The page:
Publicity Stills of "The Family Stone"
(Courtesy of 20th Century Fox)

Genre: Comedy/Drama
Director: Thomas Bezucha
Starring: Diane Keaton, Sarah Jessica Parker, Dermot Mulroney, Claire Danes, Rachel McAdams, Luke Wilson and Craig T. Nelson.
RunTime: 1 hr 42 mins
Released By: 20th Century Fox
Rating: PG

Opening Day : 29 December 2005

Synopsis :

THE FAMILY STONE is a comic story about the annual holiday gathering of a New England family, the Stones. The eldest son brings his girlfriend home to meet his parents, brothers and sisters. The bohemian Stones greet their visitor – a high-powered, controlling New Yorker – with a mix of awkwardness, confusion and hostility. Before the holiday is over, relationships will unravel while new ones are formed, secrets will be revealed, and the family Stone will come together through its extraordinary capacity for love.

Movie Review:

The Christmas season would not be complete without a family film that revolves around yuletide. At first glance, The Family Stone can easily be compared with the likes of Love Actually and Meet The Parents. In actuality, the comparisons are quite true. At times, the stories that make the tapestry appear rushed whereas Love Actually’s stories were carefully woven. On the other hand, the film also looks like a repackaging of Meet The Parents minus the madcap antics.

The film starts off simply with Everett Stone (Dermot Mulroney) bringing his girlfriend, Meredith (Sarah Jessica Parker), home for the holidays. The very liberal Stone family does not take too warmly to the uptight Meredith, the fish out of water in the household. Weird antics ensue as Meredith tries to fit in (she brings her sister Julie over to help her) and the Stones try to make her life a living hell.

Strangely enough, as mediocre as the film is described in my opening, it has its moments. As the film progressed, the various subplots started to flow into the picture. There were strong ones and the ones that fell flat. The scene where Meredith launches her opinion about homosexuality and gay marriages during dinner is bound to cause both giggles and gasps. Ben Stone’s (Luke Wilson) involvement in the film brings about the much needed laughter. On the other hand, while the subplot about Sybil Stone’s (Diane Keaton) illness was a good idea, it was forgettable. And was it really necessary to introduce Julie (Claire Danes) into the picture at all?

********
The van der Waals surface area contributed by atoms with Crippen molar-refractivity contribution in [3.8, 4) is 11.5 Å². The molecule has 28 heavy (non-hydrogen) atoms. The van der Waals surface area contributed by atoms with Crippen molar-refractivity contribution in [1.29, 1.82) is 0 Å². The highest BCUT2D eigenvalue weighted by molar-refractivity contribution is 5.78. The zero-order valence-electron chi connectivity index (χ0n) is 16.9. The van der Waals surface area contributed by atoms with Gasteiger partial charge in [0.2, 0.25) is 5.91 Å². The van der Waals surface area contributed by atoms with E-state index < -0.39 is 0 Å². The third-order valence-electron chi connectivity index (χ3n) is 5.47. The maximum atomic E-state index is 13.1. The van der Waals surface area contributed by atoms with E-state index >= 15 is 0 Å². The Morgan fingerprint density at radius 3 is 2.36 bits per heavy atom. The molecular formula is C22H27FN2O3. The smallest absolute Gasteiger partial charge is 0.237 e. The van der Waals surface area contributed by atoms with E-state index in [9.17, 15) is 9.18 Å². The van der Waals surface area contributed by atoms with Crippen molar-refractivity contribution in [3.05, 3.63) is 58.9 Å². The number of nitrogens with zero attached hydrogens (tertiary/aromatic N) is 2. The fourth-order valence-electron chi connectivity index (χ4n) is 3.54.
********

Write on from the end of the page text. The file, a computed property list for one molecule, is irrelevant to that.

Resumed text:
Diane Keaton and Craig T. Nelson as the parents provide much warmth and care to the family convincingly enough. Ty Giordano and Brian White as the homosexual couple appear as the most functional couple throughout the film. The brooding Dermot Mulroney and the carefree Luke Wilson provide perfect examples of conflict as two polar brothers. Rachel McAdams, as the youngest sister showed signs of her Mean Girls character but never got anywhere near that. Seems like everyone pulled through well enough? Well, Sarah Jessica Parker spoils all that really. The Family Stone is unlike Sex & The City territory and her character’s fish-out-water situation is reflected in her limitations as an actress.

For a first-timer, writer/director Thomas Bezucha’s effort is truly commendable. The script to The Family Stone could have been better tightened if certain subplots were removed. At the same time, certain characters could have been strengthened. It is a point to ponder though if Bezucha had specifically written certain roles just to get the respective actors. It is forgivable though for someone like Bezucha. Afterall, who would not be in wonderment having names like Diane Keaton, Claire Danes and Rachel McAdams acting together in your first feature? As a director, he has managed to hold everyone together. The film is also caught in a manner befitting a family reunion.

The Family Stone is an erratic film. Although it may be more of a rock than a jewel, it will at least make you warm all over when you leave the theatre.

Movie Rating:

(The Family Stone will warm the coldest of winters)

Review by Mohamad Shaifulbahri

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